Sexually Transmitted HPV Linked To Head, Neck Cancers

Ruzanna Harutyunyan's picture
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Researchers at Roswell Park Cancer Institute (RPCI) in Buffalo, New York, are strongly advocating a national discussion about the need to vaccinate both young men and women against HPV 16 to prevent head & neck cancers.

The call comes amid growing evidence that certain cancers of the head and neck are strongly linked to HPV 16, a specific strain of the human papillomavirus (HPV) that is one of the most common sexually transmitted diseases in the United States.

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It is estimated that approximately 70% of Americans, both men and women, will be infected with HPV at some point in their lives. The types of cancer associated with HPV 16 occur mostly at the back (base) of the tongue, in the tonsils, and in the soft palate at the back of the throat.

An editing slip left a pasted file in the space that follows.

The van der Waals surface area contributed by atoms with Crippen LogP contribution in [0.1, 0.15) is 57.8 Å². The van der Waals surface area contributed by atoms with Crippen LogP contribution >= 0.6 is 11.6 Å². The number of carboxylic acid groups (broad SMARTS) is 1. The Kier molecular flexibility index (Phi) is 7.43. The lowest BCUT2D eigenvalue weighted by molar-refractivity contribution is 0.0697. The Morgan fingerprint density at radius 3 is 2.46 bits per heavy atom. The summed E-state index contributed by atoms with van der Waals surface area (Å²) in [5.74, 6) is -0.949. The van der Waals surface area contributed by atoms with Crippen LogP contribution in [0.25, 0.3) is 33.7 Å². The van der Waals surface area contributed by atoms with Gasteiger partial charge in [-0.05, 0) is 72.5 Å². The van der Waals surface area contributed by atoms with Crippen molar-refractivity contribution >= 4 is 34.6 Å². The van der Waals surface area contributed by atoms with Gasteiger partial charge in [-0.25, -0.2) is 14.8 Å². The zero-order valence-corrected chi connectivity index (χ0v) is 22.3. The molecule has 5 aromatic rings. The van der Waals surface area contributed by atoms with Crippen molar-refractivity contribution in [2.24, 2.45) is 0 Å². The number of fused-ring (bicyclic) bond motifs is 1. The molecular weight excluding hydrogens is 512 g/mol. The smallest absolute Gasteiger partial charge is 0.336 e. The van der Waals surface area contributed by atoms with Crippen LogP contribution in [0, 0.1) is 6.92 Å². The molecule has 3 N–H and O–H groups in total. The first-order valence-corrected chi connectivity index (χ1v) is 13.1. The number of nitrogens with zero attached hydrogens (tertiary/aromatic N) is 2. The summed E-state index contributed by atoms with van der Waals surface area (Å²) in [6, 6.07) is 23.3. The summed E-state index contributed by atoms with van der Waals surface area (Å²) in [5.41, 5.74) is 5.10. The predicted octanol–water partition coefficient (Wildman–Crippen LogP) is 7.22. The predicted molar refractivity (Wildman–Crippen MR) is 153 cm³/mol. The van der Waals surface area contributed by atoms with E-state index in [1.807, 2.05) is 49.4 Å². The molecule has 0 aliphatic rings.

Over the past 10 years, members of RPCI's Head & Neck Department have seen a threefold increase in the number of throat cancers they treat. In 2007, Roswell Park researchers began testing all head and neck tumours treated at the Buffalo-based comprehensive cancer center for the presence of HPV DNA.

Data from the ongoing testing have been combined with data from archived tumour samples to provide a clearer picture of how many head and neck cancers treated at RPCI test positive for HPV. To date, the total is around 50 to 60 percent.

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